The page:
It's rare to find galvanized pipes in today's modern homes. If you live in a home built prior to the early 2000s, though, then galvanized pipes likely make up the bulk of your water lines. While these pipes are well-protected against corrosion, they're far from invulnerable. With that in mind, how do you repair galvanized pipe corrosion? We've researched this material and its repair techniques to get an answer for you.
To repair a galvanized pipe, you can:
- Turn off your water supply
- Assess the severity of the damage
- Remove the corrosion with vinegar, baking soda, and salt
- Discuss additional repairs or pipe removal with the plumbers in your area
Damaged galvanized pipes can reduce your water pressure, expose your home to leaks, and even increase the amount of lead that gets into your water. Luckily, you can work with the plumbers in your area to repair or remove corrosion from your water lines. Read on to learn more about the pipe repair process, the signs that call for removals, and what expenses you'll want to budget for along the way.
How To Repair Galvanized Pipe Corrosion
No one wants to deal with unexpected pipe damage. The older your home is, though, the more likely it is that you'll see pipe corrosion. The professional plumbers in your area can help you overcome the worst of your home's pipe damage, especially if your house is fitted with older, galvanized pipes.
That said, there are also steps you can take to minimize or eliminate the corrosion that might be impacting the flow of water throughout your home.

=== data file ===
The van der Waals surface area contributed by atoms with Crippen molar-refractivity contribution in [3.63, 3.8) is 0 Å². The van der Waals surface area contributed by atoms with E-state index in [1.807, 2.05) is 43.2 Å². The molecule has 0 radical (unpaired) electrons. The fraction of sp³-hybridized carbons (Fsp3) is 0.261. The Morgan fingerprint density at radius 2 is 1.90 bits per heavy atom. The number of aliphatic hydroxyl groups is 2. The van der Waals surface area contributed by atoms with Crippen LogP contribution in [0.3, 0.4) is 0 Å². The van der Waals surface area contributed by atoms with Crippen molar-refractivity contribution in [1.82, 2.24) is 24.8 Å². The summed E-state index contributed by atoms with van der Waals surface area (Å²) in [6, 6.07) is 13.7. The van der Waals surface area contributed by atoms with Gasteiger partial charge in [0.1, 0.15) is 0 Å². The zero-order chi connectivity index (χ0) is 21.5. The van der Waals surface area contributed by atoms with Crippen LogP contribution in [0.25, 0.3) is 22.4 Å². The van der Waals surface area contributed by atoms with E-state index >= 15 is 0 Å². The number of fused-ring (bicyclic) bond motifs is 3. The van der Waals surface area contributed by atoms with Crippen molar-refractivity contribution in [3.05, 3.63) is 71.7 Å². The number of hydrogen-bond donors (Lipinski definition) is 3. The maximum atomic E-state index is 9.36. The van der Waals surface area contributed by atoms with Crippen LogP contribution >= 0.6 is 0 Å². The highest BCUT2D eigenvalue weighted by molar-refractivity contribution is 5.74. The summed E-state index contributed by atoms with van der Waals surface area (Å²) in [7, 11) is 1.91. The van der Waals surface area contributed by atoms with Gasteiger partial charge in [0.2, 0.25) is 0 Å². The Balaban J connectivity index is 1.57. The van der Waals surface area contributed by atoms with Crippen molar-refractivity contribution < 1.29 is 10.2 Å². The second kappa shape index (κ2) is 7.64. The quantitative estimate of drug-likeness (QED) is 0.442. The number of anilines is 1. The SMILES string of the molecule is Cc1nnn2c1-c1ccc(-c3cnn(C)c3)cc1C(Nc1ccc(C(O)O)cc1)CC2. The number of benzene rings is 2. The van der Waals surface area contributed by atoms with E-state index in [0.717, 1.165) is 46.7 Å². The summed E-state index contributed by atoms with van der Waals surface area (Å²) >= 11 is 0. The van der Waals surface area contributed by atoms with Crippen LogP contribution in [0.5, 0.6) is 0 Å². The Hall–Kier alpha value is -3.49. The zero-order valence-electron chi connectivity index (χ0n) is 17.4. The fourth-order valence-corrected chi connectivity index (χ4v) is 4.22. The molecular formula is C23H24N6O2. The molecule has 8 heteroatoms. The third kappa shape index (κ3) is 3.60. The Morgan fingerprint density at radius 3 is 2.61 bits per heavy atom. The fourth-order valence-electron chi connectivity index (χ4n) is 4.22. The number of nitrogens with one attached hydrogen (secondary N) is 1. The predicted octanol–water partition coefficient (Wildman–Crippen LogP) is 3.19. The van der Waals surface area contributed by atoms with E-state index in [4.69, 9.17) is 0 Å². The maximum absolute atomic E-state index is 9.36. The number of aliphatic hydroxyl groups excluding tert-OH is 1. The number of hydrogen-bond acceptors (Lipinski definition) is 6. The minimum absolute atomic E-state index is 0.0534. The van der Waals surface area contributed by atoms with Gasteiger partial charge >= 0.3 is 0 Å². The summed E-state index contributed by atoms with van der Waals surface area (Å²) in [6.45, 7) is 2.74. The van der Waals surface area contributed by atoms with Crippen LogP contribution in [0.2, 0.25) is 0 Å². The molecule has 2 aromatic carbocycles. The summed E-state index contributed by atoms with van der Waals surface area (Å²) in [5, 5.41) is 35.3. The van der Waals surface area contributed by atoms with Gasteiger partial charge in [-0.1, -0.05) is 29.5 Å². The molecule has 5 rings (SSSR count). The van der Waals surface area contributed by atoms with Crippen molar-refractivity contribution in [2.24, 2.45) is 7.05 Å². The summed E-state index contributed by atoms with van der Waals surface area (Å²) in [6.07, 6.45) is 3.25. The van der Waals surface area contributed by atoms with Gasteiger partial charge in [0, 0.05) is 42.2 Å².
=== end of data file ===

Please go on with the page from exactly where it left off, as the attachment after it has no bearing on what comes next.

To repair galvanized pipe corrosion without professional guidance, you can:
- Turn off your home's water supply.
- Assess the damage and determine the size and reach of your corrosion.
- If your pipe has split, call on area professionals for guidance. Alternatively, consider removing and replacing the damaged pipe.
- If your pipe is showing only initial signs of damage, prepare to remove the corrosion.
- Mix equal measurements of vinegar, baking soda, and salt together in a bowl.
- Apply the mixture to the corrosion.
- Wait 10 minutes.
- After 10 minutes, remove the paste from your pipe.
- Turn on your water supply. Keep an eye on the pipe for additional signs of leakage.
This paste will remove signs of corrosion, but it will not address the source of your pipe's damage. Instead, you'll need to revisit this damaged spot at least once a month to assess its structural integrity. In the meanwhile, you'll want to connect with area professionals to determine whether age or the acidity of your water may have contributed to your pipe's wear and tear.
How Do You Tell if Pipes Are Corroded?
There are several different means through which you can identify corroded galvanized steel. When inspecting your pipes, you can keep an eye out for:
- Discolored faucet water
- Decreasing water pressure
- Higher-than-normal lead levels in your water
- Rust around your pipes' joints